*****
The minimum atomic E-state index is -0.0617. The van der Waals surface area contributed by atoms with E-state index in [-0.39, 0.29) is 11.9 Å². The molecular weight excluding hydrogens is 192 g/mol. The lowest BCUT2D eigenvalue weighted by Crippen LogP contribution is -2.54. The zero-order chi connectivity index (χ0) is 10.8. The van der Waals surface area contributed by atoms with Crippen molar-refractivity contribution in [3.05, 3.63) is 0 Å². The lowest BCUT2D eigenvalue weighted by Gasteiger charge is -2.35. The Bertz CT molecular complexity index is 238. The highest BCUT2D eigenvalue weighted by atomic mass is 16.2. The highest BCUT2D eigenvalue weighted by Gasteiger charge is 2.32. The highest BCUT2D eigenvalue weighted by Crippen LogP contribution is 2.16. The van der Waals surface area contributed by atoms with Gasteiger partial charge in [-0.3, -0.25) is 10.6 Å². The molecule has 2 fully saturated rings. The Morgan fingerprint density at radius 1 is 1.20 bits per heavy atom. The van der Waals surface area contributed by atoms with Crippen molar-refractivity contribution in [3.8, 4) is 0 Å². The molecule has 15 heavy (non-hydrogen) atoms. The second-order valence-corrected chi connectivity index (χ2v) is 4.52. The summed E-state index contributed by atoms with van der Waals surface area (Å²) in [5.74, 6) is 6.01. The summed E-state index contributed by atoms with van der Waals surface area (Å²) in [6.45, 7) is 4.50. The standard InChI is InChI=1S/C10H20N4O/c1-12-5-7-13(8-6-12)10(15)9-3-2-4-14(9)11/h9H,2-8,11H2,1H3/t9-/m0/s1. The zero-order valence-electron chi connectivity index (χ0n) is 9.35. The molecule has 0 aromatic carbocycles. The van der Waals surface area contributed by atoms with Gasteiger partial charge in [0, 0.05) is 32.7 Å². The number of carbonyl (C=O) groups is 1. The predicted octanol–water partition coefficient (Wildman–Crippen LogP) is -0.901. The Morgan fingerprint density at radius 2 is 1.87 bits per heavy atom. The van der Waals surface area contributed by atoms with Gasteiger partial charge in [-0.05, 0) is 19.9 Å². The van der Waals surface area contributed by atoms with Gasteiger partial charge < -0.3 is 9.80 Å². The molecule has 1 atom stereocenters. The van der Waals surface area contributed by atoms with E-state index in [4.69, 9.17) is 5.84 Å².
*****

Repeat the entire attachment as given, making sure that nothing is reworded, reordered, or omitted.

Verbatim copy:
The minimum atomic E-state index is -0.0617. The van der Waals surface area contributed by atoms with E-state index in [-0.39, 0.29) is 11.9 Å². The molecular weight excluding hydrogens is 192 g/mol. The lowest BCUT2D eigenvalue weighted by Crippen LogP contribution is -2.54. The zero-order chi connectivity index (χ0) is 10.8. The van der Waals surface area contributed by atoms with Crippen molar-refractivity contribution in [3.05, 3.63) is 0 Å². The lowest BCUT2D eigenvalue weighted by Gasteiger charge is -2.35. The Bertz CT molecular complexity index is 238. The highest BCUT2D eigenvalue weighted by atomic mass is 16.2. The highest BCUT2D eigenvalue weighted by Gasteiger charge is 2.32. The highest BCUT2D eigenvalue weighted by Crippen LogP contribution is 2.16. The van der Waals surface area contributed by atoms with Gasteiger partial charge in [-0.3, -0.25) is 10.6 Å². The molecule has 2 fully saturated rings. The Morgan fingerprint density at radius 1 is 1.20 bits per heavy atom. The van der Waals surface area contributed by atoms with Crippen molar-refractivity contribution in [3.8, 4) is 0 Å². The molecule has 15 heavy (non-hydrogen) atoms. The second-order valence-corrected chi connectivity index (χ2v) is 4.52. The summed E-state index contributed by atoms with van der Waals surface area (Å²) in [5.74, 6) is 6.01. The summed E-state index contributed by atoms with van der Waals surface area (Å²) in [6.45, 7) is 4.50. The standard InChI is InChI=1S/C10H20N4O/c1-12-5-7-13(8-6-12)10(15)9-3-2-4-14(9)11/h9H,2-8,11H2,1H3/t9-/m0/s1. The zero-order valence-electron chi connectivity index (χ0n) is 9.35. The molecule has 0 aromatic carbocycles. The van der Waals surface area contributed by atoms with Gasteiger partial charge in [0, 0.05) is 32.7 Å². The number of carbonyl (C=O) groups is 1. The predicted octanol–water partition coefficient (Wildman–Crippen LogP) is -0.901. The Morgan fingerprint density at radius 2 is 1.87 bits per heavy atom. The van der Waals surface area contributed by atoms with Gasteiger partial charge in [-0.05, 0) is 19.9 Å². The van der Waals surface area contributed by atoms with Gasteiger partial charge < -0.3 is 9.80 Å². The molecule has 1 atom stereocenters. The van der Waals surface area contributed by atoms with E-state index in [4.69, 9.17) is 5.84 Å².